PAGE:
Antipodean Writer: Azanulbizar

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Curse Azog – and the pit that spawned him! Curse his master Sauron as well!
Murderer and thief of our dwarf homelands: yet we hued him down to hell!
Ah my boy – sit and hear your elder. Though I’ve wounds – I don’t carry shame.
For I fought in the wars ‘gainst the orcish swine – for dwarf honour and our name!

I don’t say fighting is glorious – there’s a cost for the victories we pay.
Azanulbizar is a gruesome tale – though revenge we gained that day.
Yea – I weep as I tell my story. All too many dwarves there have died.
Yet I lived. Of my kin – I live on. But my heart broke in twain on that mountainside.

These were years for strong deeds and fell battles. For Dwarf kingdoms had been stolen seized.
Khazad-dûm was now by our enemies held! Orcs did to us what so they pleased –
For a time. But with Thrór’s foul murder, all the dwarves rose in deadly wrath
We would rise and would kill every Orc we found. Middle-Earth would drink deep this blood-bath!
So we did. Starting in the Grey Mountains – Gundabad saw our wrath wax hot
Every Orc or goblin we saw – we slew. We’d exterminate the lot!
But some fled – falling back to Moria. So we marched south by cave and stone
And beneath the earth we fought battles fell – when we died, it was not alone.
Aye – the Orcs they can see in the darkness, and the goblins walk under earth
But us dwarves had the edge under mountain roots – for we live in stone caves from our birth.
Under-earth will for us give her secrets – so we found and we searched every cave
Some did fight. Others fled. All we caught – those we killed. Aye – our hearts did grow strong and brave.
All orc smiths are but middling craftsmen – they do not have our dwarvish skill.
All orc armour is weak. We cared nought for that – they were easier for us to kill.
So the dark underground ran with orc-blood, and it stained the cave-stones black
We ceased not by day, nor by night to come on. It was one sustained attack.

We swept south – hunting down all the orc scum. We arrived near the Gladden Fields.
We came up for the hunt – by the whetted axe! Death to all – and no quarter yield!
In our hatred we knew no pity. Our dwarf hearts we had turned to stone.
Revenge – for our kin. For our kingdoms lost. To restore to us our own!
But there exist dark powers so much stronger, then us dwarves – or of elves or men
‘Till be long, I fear, till Moria returns back to dwarven hands again!

So we marched up into those mountains, stood before the Moria gate
We roared battle-cry! For we had come home! But we knew not the twists of Fate.
Azanulbizar was that valley, near the old lake of Kheled-zâram
There the Orcs drew up, reinforced in lines – now we’d hew them down to a man!
So we did! Though at first we wavered, for the Orcs came in greater strength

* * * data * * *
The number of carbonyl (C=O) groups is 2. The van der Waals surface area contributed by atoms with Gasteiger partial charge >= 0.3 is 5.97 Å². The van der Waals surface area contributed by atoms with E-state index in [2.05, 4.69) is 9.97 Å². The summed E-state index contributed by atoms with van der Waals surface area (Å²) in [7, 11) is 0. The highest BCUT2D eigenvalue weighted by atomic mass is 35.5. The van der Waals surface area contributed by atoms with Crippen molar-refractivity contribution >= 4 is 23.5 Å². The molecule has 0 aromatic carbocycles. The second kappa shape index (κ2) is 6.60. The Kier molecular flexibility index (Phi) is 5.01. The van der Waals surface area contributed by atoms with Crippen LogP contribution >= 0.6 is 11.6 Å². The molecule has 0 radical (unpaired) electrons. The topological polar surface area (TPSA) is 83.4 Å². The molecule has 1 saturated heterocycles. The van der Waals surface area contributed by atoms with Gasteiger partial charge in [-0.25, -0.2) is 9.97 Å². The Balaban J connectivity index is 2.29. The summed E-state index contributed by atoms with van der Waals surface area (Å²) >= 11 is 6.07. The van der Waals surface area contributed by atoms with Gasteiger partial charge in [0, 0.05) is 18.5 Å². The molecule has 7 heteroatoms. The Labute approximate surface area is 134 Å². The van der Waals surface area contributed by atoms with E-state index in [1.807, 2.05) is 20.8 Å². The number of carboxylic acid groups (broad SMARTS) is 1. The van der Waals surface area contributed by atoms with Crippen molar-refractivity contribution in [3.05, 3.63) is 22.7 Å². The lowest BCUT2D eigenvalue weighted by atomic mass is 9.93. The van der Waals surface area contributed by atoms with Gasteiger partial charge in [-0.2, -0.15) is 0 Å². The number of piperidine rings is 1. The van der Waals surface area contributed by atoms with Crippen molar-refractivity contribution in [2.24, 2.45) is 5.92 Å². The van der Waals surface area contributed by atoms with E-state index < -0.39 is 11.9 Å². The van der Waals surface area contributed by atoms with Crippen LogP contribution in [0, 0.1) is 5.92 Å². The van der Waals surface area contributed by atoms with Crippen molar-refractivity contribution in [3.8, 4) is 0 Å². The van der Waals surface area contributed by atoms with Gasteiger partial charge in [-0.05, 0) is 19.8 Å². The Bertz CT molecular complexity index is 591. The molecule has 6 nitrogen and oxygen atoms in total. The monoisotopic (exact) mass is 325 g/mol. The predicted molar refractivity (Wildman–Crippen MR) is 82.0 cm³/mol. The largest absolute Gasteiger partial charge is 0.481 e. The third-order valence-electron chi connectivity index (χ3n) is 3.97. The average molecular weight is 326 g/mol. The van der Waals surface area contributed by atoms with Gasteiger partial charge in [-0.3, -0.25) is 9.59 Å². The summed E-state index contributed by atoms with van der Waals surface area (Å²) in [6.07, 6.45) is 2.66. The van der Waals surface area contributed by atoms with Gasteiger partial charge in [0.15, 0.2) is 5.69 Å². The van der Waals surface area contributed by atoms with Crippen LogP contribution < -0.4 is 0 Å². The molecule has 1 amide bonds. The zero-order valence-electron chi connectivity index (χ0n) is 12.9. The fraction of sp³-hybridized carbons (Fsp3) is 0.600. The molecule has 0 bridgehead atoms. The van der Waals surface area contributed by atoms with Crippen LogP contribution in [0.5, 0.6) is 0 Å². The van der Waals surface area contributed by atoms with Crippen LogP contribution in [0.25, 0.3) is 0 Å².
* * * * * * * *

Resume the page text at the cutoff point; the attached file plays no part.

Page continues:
Yet we hacked them down. But they rushed on still – we retreated for a length
It was hot work in that hour. Then the Iron Hills’ dwarves came through!
Blesséd Náin and his men – in their shirts of mail! They arrived! They advanced! We slew!
So the Orcs routed in great confusion! And we butchered them in our turn.
They would fear this day that we dwarves arrived – fear the dwarvish hate they’d earnt!
To the gates of Mount Moria, Náin pursued. Still we cut them down.
All we overtook, we would run them through. Their dead corpses thick strewed the ground.
But poor Náin – in his crowning hour – was he blinded by victory’s pride?
Strode him up to the very Moria gates – and he challenged those yet inside!
Then Azog – craven-heart – came to battle. He slew Náin – who was felled and killed.
But Náin was then avenged by his young son Dáin – as the Valar had surely willed.
It was Dáin who then cut Azog’s head off – signaling that our revenge was done.
We could count the cost – all whom we there had lost. ‘Twas a high price, though we’d won.
Fully half our men were finished – who marched out but did not return
And my kinsfolk were there, laid amongst the dead. Fate had dealt with us grim and stern!
So we laid out our dead in ranked columns, in the Vale Azanulbizar.
There we burned them all. And it grieved us sore. Oh – the cost of that dreadful war!

Through our tears Thráin then urged us onward! He would the take Moria now!
But we all demurred. What was Khazad-dûm – but a tomb, and a crypt below?
Then we heard Dáin’s words forth ringing, as he came to us back from the gate
For alone of us all he’d been up to look – then returned him to where we sate.
“You will not enter into Moria. Khazad-dûm will today not be won.
Though we dwarves are strong – we aren’t strong enough to reverse what times past we’ve done.
For we dwarves woke the living Shadow – and its power is far greater than we.
Him who strikes it down will not be a dwarf. Until then, Khazad-dûm let be.”

He was right – all who heard there knew it. Yet the prophecy, spoken by Dáin
Gave scant comfort yet to us there who lived: we had won. Had we won in vain?
Our revenge we had got – that is true-said. But it came at such high a cost
‘Twill be years I trow, before we can know, whether truly we’ve won – or lost.

This poem was first posted on Antipodean Writer.

Antipodean Writer

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